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Hearing on Blackout Kicks Off with Interruptions and Protests

By on October 4, 2016

SAN JUAN—A public hearing by the Senate Committee on Energy, and Water Resources investigating the causes of the massive blackout that less than two weeks ago left Puerto Rico in the dark for nearly four days, was temporarily halted Tuesday after several members of the group called Basta Ya (“enough” in Spanish) rose in protest during the presentation by the chief restructuring officer of the Puerto Rico Electric Power Authority (Prepa), Lisa Donahue.

Basta Ya spokesperson Jesús Antonio Valdés Ayala (CB/Agustin Criollo)

“Lisa Donahue has to leave Puerto Rico. She foresaw and said we would have blackouts. If she knew, she is just looking for another multi-million contract and one in Puerto Rico has put a stop to that. We are saying that she has to leave Puerto Rico and stop being earning such exorbitant amounts of money, ” group spokesperson Jesús Antonio Valdés Ayala said as he was escorted out of the Leopoldo Figueroa room in the Senate.

“We went to the headquarters and try to talk to Lisa Donahue and Javier Quintana and they never listened to us. Not only that, expect another collapse to comes around because that is their purpose, to take money out of Puerto Rico,” the activist said.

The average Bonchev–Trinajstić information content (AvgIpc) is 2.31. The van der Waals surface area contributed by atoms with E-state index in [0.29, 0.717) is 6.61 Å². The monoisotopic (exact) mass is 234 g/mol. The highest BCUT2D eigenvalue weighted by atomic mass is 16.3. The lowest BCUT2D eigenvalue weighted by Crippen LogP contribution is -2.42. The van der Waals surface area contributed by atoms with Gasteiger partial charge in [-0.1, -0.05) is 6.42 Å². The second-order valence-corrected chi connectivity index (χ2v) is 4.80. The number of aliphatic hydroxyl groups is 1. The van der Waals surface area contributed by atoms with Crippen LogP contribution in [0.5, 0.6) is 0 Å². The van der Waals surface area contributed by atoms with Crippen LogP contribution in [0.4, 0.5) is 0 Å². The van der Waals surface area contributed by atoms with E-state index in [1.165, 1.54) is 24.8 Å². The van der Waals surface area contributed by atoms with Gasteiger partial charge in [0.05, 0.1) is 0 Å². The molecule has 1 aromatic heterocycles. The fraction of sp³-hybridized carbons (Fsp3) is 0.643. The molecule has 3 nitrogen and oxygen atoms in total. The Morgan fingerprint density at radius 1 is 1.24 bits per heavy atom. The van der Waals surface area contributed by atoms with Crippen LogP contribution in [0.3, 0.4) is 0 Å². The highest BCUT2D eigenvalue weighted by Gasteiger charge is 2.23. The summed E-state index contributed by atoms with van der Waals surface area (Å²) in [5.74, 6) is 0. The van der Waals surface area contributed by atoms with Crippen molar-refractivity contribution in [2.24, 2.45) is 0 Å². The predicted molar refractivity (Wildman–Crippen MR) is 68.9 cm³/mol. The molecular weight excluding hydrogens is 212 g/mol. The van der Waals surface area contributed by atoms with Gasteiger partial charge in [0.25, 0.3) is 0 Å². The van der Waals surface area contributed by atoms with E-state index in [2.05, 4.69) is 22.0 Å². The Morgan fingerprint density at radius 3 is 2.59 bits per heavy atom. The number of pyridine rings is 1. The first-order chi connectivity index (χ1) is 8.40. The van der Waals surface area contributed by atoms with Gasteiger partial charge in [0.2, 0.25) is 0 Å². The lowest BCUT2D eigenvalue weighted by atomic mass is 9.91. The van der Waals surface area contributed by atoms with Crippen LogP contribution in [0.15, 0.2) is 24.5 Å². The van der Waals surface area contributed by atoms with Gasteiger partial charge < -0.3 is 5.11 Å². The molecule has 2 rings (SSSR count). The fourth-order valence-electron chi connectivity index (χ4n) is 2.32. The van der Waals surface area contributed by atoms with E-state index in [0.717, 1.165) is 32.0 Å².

Ayala Valdés said that on June 27, the group claimed that there would be a collapse in the electric system, but nobody listened.

The Basta Ya spokesman also questioned the unconditional support that the governor of Puerto Rico, Alejandro García Padilla, has shown publicly for Lisa Donahue.

“If the Governor says that this lady has saved money for the people, with the $ 47 million [that she has gotten], well, that money that we have allegedly saved has just gone out with this four-day blackout that has so damaged our economy,” he said.

The community leader said that soon there will be a similar incident to the Prepa collapse, but this time in the Puerto Rico Aqueducts and Sewers Authority (Prasa).

“You will see, today I announce that Prepa is on the verge of collapse. [Prasa Executive Director Alberto Lázaro] said so last night. If we have no electricity and no water, what are we going to do,” he lamented.

Ayala Valdés said Basta Ya is a peaceful public resistance movement and added that he will publicly denounce what the group categorizes as as the intrusion of foreign companies to embezzle local funds.

Meanwhile, Bhatia did not censure interruption, indicating that the concerns shown by the group mirror those of the people of Puerto Rico.

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